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- The Trump administration wants to eliminate a panel that regulates accounting firms which vet the books of public companies. The White House says its aim is to eliminate duplication of effort. But critics say that would get rid of oversight that the industry needs.
- The Big Four firms — PricewaterhouseCoopers, KPMG, Deloitte & Touche, and Ernst & Young — audit almost all large U.S. companies, and have recently had a spate of scandals, deficient audits, and other problems, critics of the Trump administration’s plan note.
- Companies from General Electric to Under Armour to Mattel are facing accounting questions. PCAOB inspections have found nearly a third of the Big Four audits they review have some sort of deficiency.
- And even if the White House’s proposal isn’t enacted now, the question of whether to keep the PCAOB isn’t going away. It may be an indication of where the administration would like to head if President Trump is re-elected and Republicans get full control of Congress.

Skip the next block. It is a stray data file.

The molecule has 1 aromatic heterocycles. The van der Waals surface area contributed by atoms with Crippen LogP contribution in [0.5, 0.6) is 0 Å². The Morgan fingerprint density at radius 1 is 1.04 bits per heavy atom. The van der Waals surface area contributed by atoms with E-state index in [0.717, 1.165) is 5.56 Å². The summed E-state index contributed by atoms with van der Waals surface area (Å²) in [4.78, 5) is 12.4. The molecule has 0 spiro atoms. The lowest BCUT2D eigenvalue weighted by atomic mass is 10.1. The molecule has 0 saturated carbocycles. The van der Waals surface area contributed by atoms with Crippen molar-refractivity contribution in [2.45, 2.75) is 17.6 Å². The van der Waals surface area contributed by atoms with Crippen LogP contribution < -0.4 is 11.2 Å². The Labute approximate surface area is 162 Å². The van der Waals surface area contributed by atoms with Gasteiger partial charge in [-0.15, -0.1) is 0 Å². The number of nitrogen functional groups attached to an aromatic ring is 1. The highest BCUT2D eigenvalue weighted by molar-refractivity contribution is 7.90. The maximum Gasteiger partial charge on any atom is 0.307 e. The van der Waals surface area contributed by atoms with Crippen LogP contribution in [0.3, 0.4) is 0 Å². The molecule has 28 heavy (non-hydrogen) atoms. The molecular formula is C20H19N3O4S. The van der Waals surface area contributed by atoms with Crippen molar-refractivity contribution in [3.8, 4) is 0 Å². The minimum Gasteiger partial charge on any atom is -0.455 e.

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If the White House has its way, soon fewer people might be watching the watchmen – and some observers fear that could lead to more corporate fraud.
The Trump administration wants to eliminate a panel that regulates accounting firms which vet the books of public companies. But critics say that would get rid of oversight that the industry needs. The Big Four firms, who audit almost all large U.S. companies, have recently had a spate of scandals, deficient audits, and other problems, the critics note — and they need to be pushed to do better.
The administration wants to fold the accounting-regulatory panel, the Public Company Accounting Oversight Board, into the Securities and Exchange Commission. The White House says its aim is to eliminate duplication of effort, since the two agencies both oversee audit firms.
But that would mean a return to the bad old days, many accounting-industry observers say. After all, they note, the reason the PCAOB was created, nearly two decades ago, was that the industry needed a tough, independent watchdog after slipshod, lightly regulated audits failed to prevent the Enron scandal and other big accounting blowups.